I have a couple things on my piano right now that I'm working on, but after I'm done with those, I have no clue what to look at. I've never really felt like this before. I can help other people pick out pieces but for reason I'm having trouble deciding on pieces for myself.
That strikes a responsive chord with me. I explored several paths laid down by the Russian late romantics. But after I completed my Scriabin project, I wasn't really sure what I should play next. It seemed so odd, as it was always like I had a map in front of me. That's what gave me the idea to revisit Rachmaninoff and to relearn and rerecord those pieces digitally. When I did the first one, the Prelude in F# minor, I didn't know if the idea would work for me, as I've never been a "full circle" person who likes to go back and do things I've done before. But after posting that piece and now the G flat prelude, I see it differently and now believe that I'm using my time wisely. I also find it intriguing that I find myself not playing those pieces as I did at age 40. Nowadays I'm finding new insights into the music as I labor over them. They are easier to learn again, which saves some time. But occasionally I'll hit one of those really tricky and difficult passages that was a nemesis then, and to some degree is still not comfortable today. But I overcome them, sometimes requiring several recording takes to do it right. So... I guess this is to say that if you feel motivated and satisfied to revisit and redo some of your favorite music, then enjoy doing so. And when you get a recording that really pleases you, it feels like a celebration!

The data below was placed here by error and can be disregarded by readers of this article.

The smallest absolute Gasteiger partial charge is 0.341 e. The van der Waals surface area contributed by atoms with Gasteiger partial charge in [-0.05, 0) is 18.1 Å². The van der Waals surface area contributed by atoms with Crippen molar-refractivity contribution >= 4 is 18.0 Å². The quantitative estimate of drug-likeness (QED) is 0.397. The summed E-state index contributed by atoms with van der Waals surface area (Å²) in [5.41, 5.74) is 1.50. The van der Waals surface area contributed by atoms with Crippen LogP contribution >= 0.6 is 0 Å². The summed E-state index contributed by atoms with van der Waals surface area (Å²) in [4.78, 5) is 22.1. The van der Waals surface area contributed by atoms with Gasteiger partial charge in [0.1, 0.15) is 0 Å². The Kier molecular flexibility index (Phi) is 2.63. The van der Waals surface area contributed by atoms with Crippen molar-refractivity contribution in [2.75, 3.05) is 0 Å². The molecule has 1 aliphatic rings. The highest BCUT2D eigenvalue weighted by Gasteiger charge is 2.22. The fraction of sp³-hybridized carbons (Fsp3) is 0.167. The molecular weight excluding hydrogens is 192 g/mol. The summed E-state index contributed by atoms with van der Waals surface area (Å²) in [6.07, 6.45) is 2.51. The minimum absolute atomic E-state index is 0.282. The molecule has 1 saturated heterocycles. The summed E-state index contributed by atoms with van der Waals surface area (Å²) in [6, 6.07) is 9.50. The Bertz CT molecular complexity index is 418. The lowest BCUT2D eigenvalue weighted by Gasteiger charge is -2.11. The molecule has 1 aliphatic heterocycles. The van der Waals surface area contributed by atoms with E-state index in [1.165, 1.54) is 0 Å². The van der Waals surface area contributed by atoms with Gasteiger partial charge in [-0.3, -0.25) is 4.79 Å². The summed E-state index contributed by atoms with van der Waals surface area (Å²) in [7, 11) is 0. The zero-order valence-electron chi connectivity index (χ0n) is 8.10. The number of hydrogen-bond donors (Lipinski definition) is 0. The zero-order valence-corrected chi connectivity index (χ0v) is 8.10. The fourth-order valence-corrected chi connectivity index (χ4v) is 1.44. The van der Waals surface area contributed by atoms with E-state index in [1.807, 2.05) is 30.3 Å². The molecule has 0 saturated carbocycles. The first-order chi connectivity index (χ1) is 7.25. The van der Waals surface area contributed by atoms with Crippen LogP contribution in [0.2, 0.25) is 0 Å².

I thought when I bought the Korg MR-1000 1-bit/2.8MHz audio recorder, that I had just bought the future, so was therefore "insured". Nope, the technology didn't catch on elsewhere to the best of my knowledge and did not become the wave of the future. So as the march of progress continues, some time in the future I'll undoubtedly have to rethink the equipment issue all over again, as when I left analog recording.